John Kerry in China to resume climate dialogue

US climate envoy John Kerry arrived in Beijing on Sunday with the ambition to resume dialogue on the climate, a crucial subject for the two main polluters on the planet. The senior official, who is making his third trip to China since taking office in 2021, comes at a time when the impact of climate change is particularly felt on the planet, with heat waves in many parts of the world.
China is no exception and its capital Beijing has been experiencing temperatures close to 40 degrees Celsius for weeks. John Kerry, who will be in China until Wednesday, is to meet his counterpart Xie Zhenhua there.
From Monday, “China and the United States will have an in-depth exchange of views” on climate issues, Chinese state television CCTV reported when Mr. Kerry arrived in Beijing. The channel did not provide further details.
In recent months, visits have multiplied from Washington to warm up diplomatic relations: US Secretary of State Antony Blinken came in June, then US Treasury Secretary Janet Yellen in early July. Main polluters of the planet, the two first world powers have not exchanged on the climate for almost a year. Last August, Beijing had suspended discussions on this subject in protest against the trip to Taiwan of Nancy Pelosi, then speaker of the United States House of Representatives. The atmosphere now seems to be the resumption of trade, after months of tension.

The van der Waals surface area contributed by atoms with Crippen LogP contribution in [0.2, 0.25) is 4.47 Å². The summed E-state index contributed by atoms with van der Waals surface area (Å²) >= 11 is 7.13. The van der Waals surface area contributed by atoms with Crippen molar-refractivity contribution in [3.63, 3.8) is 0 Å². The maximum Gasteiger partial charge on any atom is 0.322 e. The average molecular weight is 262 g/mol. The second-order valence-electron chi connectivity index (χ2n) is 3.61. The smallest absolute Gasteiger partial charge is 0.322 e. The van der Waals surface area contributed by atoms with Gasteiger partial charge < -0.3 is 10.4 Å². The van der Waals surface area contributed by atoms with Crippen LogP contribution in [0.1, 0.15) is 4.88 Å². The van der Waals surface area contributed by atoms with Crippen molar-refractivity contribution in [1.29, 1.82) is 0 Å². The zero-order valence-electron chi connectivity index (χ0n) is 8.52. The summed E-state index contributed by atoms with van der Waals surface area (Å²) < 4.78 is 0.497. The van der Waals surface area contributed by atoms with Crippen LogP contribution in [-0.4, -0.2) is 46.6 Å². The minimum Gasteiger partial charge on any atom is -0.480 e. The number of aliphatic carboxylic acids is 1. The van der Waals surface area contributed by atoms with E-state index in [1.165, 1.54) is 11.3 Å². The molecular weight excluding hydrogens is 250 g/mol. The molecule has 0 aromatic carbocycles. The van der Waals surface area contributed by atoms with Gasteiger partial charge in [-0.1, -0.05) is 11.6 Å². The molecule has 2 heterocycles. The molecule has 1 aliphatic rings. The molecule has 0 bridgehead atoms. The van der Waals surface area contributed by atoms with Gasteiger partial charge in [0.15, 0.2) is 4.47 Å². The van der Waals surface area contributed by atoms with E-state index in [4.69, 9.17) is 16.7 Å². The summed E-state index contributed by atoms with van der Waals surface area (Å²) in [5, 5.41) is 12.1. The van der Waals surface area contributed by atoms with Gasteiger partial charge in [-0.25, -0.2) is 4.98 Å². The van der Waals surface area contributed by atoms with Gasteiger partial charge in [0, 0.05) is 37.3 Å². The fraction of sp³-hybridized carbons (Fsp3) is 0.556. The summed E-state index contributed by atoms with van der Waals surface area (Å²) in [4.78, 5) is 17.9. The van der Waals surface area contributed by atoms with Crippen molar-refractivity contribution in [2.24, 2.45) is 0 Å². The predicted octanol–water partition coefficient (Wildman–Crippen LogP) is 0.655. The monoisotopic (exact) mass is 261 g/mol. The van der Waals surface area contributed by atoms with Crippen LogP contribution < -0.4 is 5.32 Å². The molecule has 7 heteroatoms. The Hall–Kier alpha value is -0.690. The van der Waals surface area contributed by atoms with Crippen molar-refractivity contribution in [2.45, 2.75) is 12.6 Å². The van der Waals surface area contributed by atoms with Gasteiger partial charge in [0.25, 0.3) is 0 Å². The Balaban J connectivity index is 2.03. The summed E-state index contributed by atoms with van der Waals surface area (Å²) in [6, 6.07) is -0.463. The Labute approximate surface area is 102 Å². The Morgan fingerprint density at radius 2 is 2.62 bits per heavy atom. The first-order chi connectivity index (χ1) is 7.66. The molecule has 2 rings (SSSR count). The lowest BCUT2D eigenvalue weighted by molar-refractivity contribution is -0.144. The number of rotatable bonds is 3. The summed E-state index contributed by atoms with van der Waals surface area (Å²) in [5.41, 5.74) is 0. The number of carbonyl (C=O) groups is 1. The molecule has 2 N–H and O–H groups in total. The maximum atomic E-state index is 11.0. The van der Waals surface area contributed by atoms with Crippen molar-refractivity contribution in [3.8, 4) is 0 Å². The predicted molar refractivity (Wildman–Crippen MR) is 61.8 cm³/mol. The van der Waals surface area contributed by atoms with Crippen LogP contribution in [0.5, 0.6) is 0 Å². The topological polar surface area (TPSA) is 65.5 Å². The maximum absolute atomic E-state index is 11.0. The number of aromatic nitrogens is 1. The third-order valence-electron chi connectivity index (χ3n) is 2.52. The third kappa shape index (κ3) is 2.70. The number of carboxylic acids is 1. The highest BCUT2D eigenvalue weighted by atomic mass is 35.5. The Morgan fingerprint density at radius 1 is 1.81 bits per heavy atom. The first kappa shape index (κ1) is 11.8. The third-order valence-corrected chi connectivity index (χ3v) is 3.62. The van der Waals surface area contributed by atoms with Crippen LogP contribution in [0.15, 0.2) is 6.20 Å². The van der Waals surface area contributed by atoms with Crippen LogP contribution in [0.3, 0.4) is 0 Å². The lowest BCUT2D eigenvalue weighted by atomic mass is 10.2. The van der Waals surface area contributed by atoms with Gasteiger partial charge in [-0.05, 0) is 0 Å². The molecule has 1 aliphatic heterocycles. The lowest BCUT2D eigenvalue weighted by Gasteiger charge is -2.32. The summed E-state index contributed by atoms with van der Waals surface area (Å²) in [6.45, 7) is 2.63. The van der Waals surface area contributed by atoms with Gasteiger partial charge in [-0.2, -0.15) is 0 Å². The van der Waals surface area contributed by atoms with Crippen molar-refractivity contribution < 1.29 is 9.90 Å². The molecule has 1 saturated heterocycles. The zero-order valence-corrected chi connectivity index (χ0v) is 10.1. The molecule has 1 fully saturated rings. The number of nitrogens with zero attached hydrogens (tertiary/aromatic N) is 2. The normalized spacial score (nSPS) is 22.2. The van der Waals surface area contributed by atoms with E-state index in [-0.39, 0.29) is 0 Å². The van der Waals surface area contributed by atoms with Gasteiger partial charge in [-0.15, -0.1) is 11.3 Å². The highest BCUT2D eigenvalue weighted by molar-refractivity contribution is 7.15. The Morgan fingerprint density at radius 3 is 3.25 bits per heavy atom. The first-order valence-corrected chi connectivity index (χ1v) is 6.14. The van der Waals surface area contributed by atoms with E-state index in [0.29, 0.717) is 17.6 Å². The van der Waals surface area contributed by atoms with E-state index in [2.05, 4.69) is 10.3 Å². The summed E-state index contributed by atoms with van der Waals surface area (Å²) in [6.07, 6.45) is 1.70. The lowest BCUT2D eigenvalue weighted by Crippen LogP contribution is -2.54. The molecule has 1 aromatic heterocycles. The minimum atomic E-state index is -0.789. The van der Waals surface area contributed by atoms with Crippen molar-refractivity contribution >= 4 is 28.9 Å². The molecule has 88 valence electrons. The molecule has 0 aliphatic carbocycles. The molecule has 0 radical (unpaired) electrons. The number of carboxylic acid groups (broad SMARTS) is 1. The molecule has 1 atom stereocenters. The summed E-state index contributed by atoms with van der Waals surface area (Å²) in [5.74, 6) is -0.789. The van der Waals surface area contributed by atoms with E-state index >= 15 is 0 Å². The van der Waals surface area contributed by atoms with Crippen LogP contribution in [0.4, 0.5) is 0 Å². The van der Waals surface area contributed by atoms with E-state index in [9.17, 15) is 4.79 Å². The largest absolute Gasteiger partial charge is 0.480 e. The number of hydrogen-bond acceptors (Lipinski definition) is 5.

Former Secretary of State, John Kerry enjoys a rather cordial and uninterrupted relationship with China. And he is now in a key position, because the Biden administration believes that the climate is one of the areas where the two fiercely competing powers can cooperate.
Time is running out: globally, the month of June was the hottest ever measured, according to the European Copernicus and American NASA and NOAA agencies. Then, the first full week of July was in turn the hottest on record, according to preliminary data from the World Meteorological Organization (WMO).
John Kerry’s ambition is to “engage in dialogue with China on the issue of combating the climate crisis”, according to the State Department. The former head of American diplomacy will discuss in particular an “increase in ambitions and the implementation” of climate regulations, and on the “promotion of a successful COP28”, which will take place in Dubai at the end of the year.
The world’s biggest emitter of greenhouse gases, responsible for climate change, China has promised to reach its peak of CO2 emissions by 2030, then carbon neutrality by 2060. President Xi Jinping also assured that his country would reduce its use of coal from 2026. But in April, the authorities gave the green light to a further increase in the capacity of electricity production from coal.
For Greenpeace, this means that Beijing gives priority to its energy security, which raises doubts about meeting its CO2 emission reduction targets. “There are a number of factors that currently limit the room for maneuver of those in charge of energy planning in Beijing,” Byford Tsang, adviser to the climate think tank E3G, told AFP. Among these factors, according to him: the conflict in Ukraine, which has seriously disrupted the world gas market, and the reduction of hydroelectric capacities in China after the droughts of recent years.
Last summer, millions of people in southwest China faced power cuts after heatwaves affected power supplies and forced factories to shut down. John Kerry’s trip will be particularly scrutinized in Washington after the criticisms made by elected Republicans, who accused him of using a private jet, a very polluting means of transport, to go to the other side of the world to discuss with a political opponent.

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